Boomkat Product Review:
Every so often, an album or collection crosses our path and makes us wonder how the hell we've managed to miss out on something so important for so long. Celebrating 100 years of Harry Bertoia, the divine Sonambient box set firmly fits that description; presenting a comprehensive overview of the esteemed sculptor-cum-sound artist’s elemental, near-sacred, long-form recordings of resonant metal rod sculptures and gongs and their incredibly lush harmonic overtones at his barn near Bally, Pennsylvania, USA. Honestly, this set has completely destroyed us...
Established as a renowned American printmaker, sculptor and industrial designer, Harry Bertoia (1915 - 1978) spent the last twenty years of his life dedicated to making these jaw-dropping recordings. Beginning in the late ’50s, after finding financial security with the commercial success of his famous Diamond chair design, he was able to devote himself to sculpture, and, in the ‘60s began experimenting with “sounding sculptures” of vertical metal rods on flat bases that created naturally complex washes of harmonic overtones when played by hand, or even wind.
So enraptured by their possibilities and transcendent appeal, Bertoia dedicated the next 20 years to developing the barn and what he he defined as Sonambient sound, often recording the results with 4 overhead mics onto 1/4” tape. He would release his first, privately pressed Sonambient record in 1970, and, during his final months in 1978, produced a further 10 albums from his archive, which were posthumously issued following his burial beneath a giant gong behind his Sonambient barn.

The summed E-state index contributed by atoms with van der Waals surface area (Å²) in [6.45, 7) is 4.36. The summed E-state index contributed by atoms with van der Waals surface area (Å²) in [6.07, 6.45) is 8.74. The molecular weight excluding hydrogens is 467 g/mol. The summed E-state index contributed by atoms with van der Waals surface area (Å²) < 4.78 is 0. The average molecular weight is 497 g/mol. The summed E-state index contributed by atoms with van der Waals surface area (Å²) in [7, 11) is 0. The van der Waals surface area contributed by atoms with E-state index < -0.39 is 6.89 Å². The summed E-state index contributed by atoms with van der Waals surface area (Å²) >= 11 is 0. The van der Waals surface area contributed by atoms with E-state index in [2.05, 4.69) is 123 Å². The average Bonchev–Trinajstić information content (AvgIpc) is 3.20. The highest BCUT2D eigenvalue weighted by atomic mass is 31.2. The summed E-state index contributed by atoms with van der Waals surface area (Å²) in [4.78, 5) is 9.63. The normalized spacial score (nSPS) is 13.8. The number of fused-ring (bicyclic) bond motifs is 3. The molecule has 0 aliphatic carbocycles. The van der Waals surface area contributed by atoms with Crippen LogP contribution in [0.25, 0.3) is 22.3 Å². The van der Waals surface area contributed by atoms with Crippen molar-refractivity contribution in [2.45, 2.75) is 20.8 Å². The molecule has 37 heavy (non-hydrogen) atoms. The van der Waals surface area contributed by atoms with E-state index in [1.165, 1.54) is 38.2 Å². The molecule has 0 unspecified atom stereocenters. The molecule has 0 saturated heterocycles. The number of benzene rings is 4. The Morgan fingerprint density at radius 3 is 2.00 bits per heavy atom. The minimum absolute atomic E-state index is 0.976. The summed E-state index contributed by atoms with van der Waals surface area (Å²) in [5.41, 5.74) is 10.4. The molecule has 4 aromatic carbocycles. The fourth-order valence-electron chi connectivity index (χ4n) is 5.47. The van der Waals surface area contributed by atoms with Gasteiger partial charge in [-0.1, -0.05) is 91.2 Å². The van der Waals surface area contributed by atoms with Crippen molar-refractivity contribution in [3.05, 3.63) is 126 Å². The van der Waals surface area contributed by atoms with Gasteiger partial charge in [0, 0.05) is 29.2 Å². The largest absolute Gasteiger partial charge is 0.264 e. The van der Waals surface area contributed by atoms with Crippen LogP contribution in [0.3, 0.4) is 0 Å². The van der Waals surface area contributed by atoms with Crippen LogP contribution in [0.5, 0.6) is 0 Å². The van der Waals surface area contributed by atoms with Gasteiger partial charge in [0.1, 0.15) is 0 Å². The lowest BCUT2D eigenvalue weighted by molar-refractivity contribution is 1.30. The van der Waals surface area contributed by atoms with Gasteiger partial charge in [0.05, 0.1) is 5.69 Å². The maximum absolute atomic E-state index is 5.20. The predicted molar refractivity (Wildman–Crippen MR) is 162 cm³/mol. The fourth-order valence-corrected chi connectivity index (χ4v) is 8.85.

After remaining untouched until the late ‘90s, this box set collects all 11 albums - which have since become serious collectors items - for the first time. Whilst it’s unnecessary to break down each disc, it is certainly worth noting the remarkable, complex variation between them, yielding a radiant, immersive spectrum of complex noise and rhythm which intersects so many strands of music that we hold dear, that it’s kinda frying our heads to be honest.
Whilst entirely acoustic and improvised - there are no edits or overdubs - the recordings bear a strangely striking resemblance in parts to Roland Kayn’s cybernetic computer music (also recorded around the same era) and Volker Heyn’s ferric cantos, whilst clearly resonating with the gong traditions of south east Asia and the “healing vibrations and shimmering harmonics of Indian classical music, singing bowls, The Well Tuned Piano or Benjamin Franklin’s glass armonica.”
Comparisons aside, though, this is purely unique music from a wholly unique set-up (that still exists as a museum on the same site in Pennsylvania) and should provide countless hours of reflective, metaphysical immersion for those willing to submit themselves. Seriously, this is one of the most beautiful, illuminating, brilliantly put together reissues we've ever come across: here's praying for some vinyl at some point down the line.